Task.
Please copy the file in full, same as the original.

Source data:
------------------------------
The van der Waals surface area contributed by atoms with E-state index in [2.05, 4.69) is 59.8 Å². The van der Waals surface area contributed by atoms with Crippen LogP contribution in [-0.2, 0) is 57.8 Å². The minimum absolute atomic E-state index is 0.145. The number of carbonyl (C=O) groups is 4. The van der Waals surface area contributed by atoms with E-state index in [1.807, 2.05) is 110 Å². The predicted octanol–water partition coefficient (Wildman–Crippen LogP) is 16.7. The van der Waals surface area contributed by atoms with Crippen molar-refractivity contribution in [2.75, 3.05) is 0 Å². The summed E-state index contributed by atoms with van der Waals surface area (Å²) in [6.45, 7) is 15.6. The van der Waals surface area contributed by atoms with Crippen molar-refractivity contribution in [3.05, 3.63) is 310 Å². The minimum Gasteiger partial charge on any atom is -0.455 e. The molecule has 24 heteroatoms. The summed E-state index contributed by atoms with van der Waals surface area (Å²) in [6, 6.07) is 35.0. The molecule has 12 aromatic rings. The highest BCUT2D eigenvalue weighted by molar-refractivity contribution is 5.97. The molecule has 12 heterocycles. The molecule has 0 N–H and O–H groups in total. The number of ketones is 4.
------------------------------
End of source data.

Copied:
The van der Waals surface area contributed by atoms with E-state index in [2.05, 4.69) is 59.8 Å². The van der Waals surface area contributed by atoms with Crippen LogP contribution in [-0.2, 0) is 57.8 Å². The minimum absolute atomic E-state index is 0.145. The number of carbonyl (C=O) groups is 4. The van der Waals surface area contributed by atoms with E-state index in [1.807, 2.05) is 110 Å². The predicted octanol–water partition coefficient (Wildman–Crippen LogP) is 16.7. The van der Waals surface area contributed by atoms with Crippen molar-refractivity contribution in [2.75, 3.05) is 0 Å². The summed E-state index contributed by atoms with van der Waals surface area (Å²) in [6.45, 7) is 15.6. The van der Waals surface area contributed by atoms with Crippen molar-refractivity contribution in [3.05, 3.63) is 310 Å². The minimum Gasteiger partial charge on any atom is -0.455 e. The molecule has 24 heteroatoms. The summed E-state index contributed by atoms with van der Waals surface area (Å²) in [6, 6.07) is 35.0. The molecule has 12 aromatic rings. The highest BCUT2D eigenvalue weighted by molar-refractivity contribution is 5.97. The molecule has 12 heterocycles. The molecule has 0 N–H and O–H groups in total. The number of ketones is 4.